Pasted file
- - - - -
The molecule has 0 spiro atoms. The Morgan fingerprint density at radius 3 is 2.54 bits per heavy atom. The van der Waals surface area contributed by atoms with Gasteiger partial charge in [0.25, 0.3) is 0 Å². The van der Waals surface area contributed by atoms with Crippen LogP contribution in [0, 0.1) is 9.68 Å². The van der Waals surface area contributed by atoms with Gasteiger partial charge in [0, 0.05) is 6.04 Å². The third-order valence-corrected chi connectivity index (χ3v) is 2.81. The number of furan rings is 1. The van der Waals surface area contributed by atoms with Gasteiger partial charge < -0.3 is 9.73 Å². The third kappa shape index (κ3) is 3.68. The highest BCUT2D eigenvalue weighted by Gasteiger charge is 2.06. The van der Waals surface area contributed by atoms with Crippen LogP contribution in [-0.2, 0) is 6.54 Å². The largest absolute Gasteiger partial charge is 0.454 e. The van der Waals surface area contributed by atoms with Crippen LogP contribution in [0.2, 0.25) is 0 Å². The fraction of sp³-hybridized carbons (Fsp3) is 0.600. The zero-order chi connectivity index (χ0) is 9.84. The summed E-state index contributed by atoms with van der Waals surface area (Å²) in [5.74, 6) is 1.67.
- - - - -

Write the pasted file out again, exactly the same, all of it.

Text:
The molecule has 0 spiro atoms. The Morgan fingerprint density at radius 3 is 2.54 bits per heavy atom. The van der Waals surface area contributed by atoms with Gasteiger partial charge in [0.25, 0.3) is 0 Å². The van der Waals surface area contributed by atoms with Crippen LogP contribution in [0, 0.1) is 9.68 Å². The van der Waals surface area contributed by atoms with Gasteiger partial charge in [0, 0.05) is 6.04 Å². The third-order valence-corrected chi connectivity index (χ3v) is 2.81. The number of furan rings is 1. The van der Waals surface area contributed by atoms with Gasteiger partial charge < -0.3 is 9.73 Å². The third kappa shape index (κ3) is 3.68. The highest BCUT2D eigenvalue weighted by Gasteiger charge is 2.06. The van der Waals surface area contributed by atoms with Crippen LogP contribution in [-0.2, 0) is 6.54 Å². The largest absolute Gasteiger partial charge is 0.454 e. The van der Waals surface area contributed by atoms with Crippen LogP contribution in [0.2, 0.25) is 0 Å². The fraction of sp³-hybridized carbons (Fsp3) is 0.600. The zero-order chi connectivity index (χ0) is 9.84. The summed E-state index contributed by atoms with van der Waals surface area (Å²) in [5.74, 6) is 1.67.